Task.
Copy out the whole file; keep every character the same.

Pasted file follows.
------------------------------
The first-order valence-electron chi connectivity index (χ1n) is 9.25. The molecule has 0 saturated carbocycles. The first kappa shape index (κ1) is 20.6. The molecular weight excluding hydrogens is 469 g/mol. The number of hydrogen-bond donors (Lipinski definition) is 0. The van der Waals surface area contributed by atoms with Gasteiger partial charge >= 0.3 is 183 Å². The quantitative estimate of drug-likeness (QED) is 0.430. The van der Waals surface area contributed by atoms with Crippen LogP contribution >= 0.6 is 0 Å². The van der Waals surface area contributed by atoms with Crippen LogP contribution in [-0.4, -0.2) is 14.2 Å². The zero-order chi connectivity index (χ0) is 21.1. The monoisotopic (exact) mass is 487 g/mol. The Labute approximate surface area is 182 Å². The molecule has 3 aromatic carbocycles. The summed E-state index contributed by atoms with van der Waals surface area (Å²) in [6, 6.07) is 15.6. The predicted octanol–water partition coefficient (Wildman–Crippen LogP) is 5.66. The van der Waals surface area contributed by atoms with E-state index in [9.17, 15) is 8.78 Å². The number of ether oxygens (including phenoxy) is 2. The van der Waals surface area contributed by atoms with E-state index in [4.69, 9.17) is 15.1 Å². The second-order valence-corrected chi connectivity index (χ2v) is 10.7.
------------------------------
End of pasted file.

The first-order valence-electron chi connectivity index (χ1n) is 9.25. The molecule has 0 saturated carbocycles. The first kappa shape index (κ1) is 20.6. The molecular weight excluding hydrogens is 469 g/mol. The number of hydrogen-bond donors (Lipinski definition) is 0. The van der Waals surface area contributed by atoms with Gasteiger partial charge >= 0.3 is 183 Å². The quantitative estimate of drug-likeness (QED) is 0.430. The van der Waals surface area contributed by atoms with Crippen LogP contribution >= 0.6 is 0 Å². The van der Waals surface area contributed by atoms with Crippen LogP contribution in [-0.4, -0.2) is 14.2 Å². The zero-order chi connectivity index (χ0) is 21.1. The monoisotopic (exact) mass is 487 g/mol. The Labute approximate surface area is 182 Å². The molecule has 3 aromatic carbocycles. The summed E-state index contributed by atoms with van der Waals surface area (Å²) in [6, 6.07) is 15.6. The predicted octanol–water partition coefficient (Wildman–Crippen LogP) is 5.66. The van der Waals surface area contributed by atoms with E-state index in [9.17, 15) is 8.78 Å². The number of ether oxygens (including phenoxy) is 2. The van der Waals surface area contributed by atoms with E-state index in [4.69, 9.17) is 15.1 Å². The second-order valence-corrected chi connectivity index (χ2v) is 10.7.